Maybe You Should Talk to Someone [Book Review]

January 3, 2020

 Maybe You Should Talk to Someone by Lori Gottlieb

Maybe You Should Talk to Someone review

Genre/Categories: Nonfiction, Memoir, Psychology, Therapy, Mental Health

*This post contains Amazon affiliate links.

My Summary:

Exploring mental health, finding meaning in life, and repairing broken relationships…

Lori Gottlieb, a psychotherapist and national advice columnist, shares a behind-the-scenes look into her work as a therapist. She also shares what it was like when she sought out therapy for herself.

“Most of what we say to ourselves we’d never say to people we love or care about, like our friends or children. In therapy, we learn to pay close attention to those voices in our heads so that we can learn a better way to communicate with ourselves.

My Thoughts:

Humorous, thought-provoking, and candid…

My initial reaction to Maybe You Should Talk to Someone was skepticism that a smart and successful professional therapist would have such a difficult time navigating the break up of a two-year relationship that it would drive her to seek therapy.  Instead of feeling compassion for her, I began to doubt her credibility. However, in this way, she does endear herself to readers as “one of us.” As she builds the story, introducing us to four patients (clients) and transparently sharing her own experience as a therapist seeking therapy, I became invested in the book.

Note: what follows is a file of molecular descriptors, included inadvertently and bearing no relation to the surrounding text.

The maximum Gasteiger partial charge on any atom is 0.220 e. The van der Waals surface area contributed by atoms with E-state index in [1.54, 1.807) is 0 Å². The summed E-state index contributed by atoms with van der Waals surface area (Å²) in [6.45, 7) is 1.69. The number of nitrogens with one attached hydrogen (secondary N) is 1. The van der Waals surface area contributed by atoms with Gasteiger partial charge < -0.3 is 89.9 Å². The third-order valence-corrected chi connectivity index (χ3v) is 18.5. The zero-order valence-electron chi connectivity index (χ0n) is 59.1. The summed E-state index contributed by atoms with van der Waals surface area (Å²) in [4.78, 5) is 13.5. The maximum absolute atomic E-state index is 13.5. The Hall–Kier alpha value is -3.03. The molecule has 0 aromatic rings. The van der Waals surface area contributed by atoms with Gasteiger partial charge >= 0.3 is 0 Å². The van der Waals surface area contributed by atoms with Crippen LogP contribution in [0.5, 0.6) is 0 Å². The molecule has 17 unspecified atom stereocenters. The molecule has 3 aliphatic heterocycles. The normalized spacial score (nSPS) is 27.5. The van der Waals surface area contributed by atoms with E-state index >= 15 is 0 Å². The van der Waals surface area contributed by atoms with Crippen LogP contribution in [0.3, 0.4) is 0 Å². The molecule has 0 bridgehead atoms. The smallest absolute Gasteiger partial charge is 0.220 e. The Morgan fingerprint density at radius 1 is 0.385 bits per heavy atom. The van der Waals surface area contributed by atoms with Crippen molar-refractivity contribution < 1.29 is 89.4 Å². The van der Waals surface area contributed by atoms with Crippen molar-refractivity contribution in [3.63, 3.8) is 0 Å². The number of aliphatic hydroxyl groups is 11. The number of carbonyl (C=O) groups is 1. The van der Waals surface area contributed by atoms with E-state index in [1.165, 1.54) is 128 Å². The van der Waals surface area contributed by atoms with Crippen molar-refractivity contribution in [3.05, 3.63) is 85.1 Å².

I grew to care about her four clients: a 70-year-old woman who wanted to end her life, an abrasive and arrogant midlife Hollywood producer, a young newlywed facing a terminal illness, and a twenty-something who doesn’t make the best choices in men. When the author’s issues are added into the mix, there is enough variety for all readers to make a few connections. I love how the author integrates the five therapeutic experiences and how authentic it feels. She makes connections between her four clients and her own issues. I appreciate that she presents herself as a client and not the all-knowing professional.

The author and her therapist exemplify the caring and competent therapists that we each hope we would have. They are not afraid to make a connection, take risks and think outside the box. I wish that everyone could have therapists like Lori and Wendell.

Themes: Many thought-provoking themes are presented in Maybe You Should Talk to Someone. The ones that I thought the most about were pursuing a meaningful life, the hope of repairing broken relationships, and learning to appreciate the positive when our lives veer off our ideally envisioned future (“Welcome to Holland”). It left me with the feeling that therapy with the right professional could be a very good experience for most of us! I hope this candid and friendly exploration of therapy will help encourage more people to talk to someone.